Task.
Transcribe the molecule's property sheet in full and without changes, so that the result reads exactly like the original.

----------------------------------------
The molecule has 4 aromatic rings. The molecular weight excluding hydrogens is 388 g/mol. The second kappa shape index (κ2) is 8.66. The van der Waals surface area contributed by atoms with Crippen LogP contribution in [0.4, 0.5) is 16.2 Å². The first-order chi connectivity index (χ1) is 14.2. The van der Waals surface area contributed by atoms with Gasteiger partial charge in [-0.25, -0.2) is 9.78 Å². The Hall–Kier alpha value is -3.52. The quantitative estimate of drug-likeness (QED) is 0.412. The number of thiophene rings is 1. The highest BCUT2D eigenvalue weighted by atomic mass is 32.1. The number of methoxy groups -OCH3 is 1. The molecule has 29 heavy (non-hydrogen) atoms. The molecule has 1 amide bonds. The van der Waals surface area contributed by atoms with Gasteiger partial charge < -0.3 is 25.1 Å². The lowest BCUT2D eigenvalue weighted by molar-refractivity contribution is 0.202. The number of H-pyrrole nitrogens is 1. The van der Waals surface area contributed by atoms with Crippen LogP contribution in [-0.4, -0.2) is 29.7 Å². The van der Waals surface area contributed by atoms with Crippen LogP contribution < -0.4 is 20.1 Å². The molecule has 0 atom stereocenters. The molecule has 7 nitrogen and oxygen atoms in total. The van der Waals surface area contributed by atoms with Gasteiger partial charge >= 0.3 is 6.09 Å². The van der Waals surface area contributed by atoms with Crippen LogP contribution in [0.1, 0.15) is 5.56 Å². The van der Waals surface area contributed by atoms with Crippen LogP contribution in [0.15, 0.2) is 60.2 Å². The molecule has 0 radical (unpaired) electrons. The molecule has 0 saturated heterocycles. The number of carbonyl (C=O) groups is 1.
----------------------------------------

The molecule has 4 aromatic rings. The molecular weight excluding hydrogens is 388 g/mol. The second kappa shape index (κ2) is 8.66. The van der Waals surface area contributed by atoms with Crippen LogP contribution in [0.4, 0.5) is 16.2 Å². The first-order chi connectivity index (χ1) is 14.2. The van der Waals surface area contributed by atoms with Gasteiger partial charge in [-0.25, -0.2) is 9.78 Å². The Hall–Kier alpha value is -3.52. The quantitative estimate of drug-likeness (QED) is 0.412. The number of thiophene rings is 1. The highest BCUT2D eigenvalue weighted by atomic mass is 32.1. The number of methoxy groups -OCH3 is 1. The molecule has 29 heavy (non-hydrogen) atoms. The molecule has 1 amide bonds. The van der Waals surface area contributed by atoms with Gasteiger partial charge < -0.3 is 25.1 Å². The lowest BCUT2D eigenvalue weighted by molar-refractivity contribution is 0.202. The number of H-pyrrole nitrogens is 1. The van der Waals surface area contributed by atoms with Crippen LogP contribution in [-0.4, -0.2) is 29.7 Å². The van der Waals surface area contributed by atoms with Crippen LogP contribution < -0.4 is 20.1 Å². The molecule has 0 atom stereocenters. The molecule has 7 nitrogen and oxygen atoms in total. The van der Waals surface area contributed by atoms with Gasteiger partial charge >= 0.3 is 6.09 Å². The van der Waals surface area contributed by atoms with Crippen LogP contribution in [0.1, 0.15) is 5.56 Å². The van der Waals surface area contributed by atoms with Crippen LogP contribution in [0.15, 0.2) is 60.2 Å². The molecule has 0 radical (unpaired) electrons. The molecule has 0 saturated heterocycles. The number of carbonyl (C=O) groups is 1.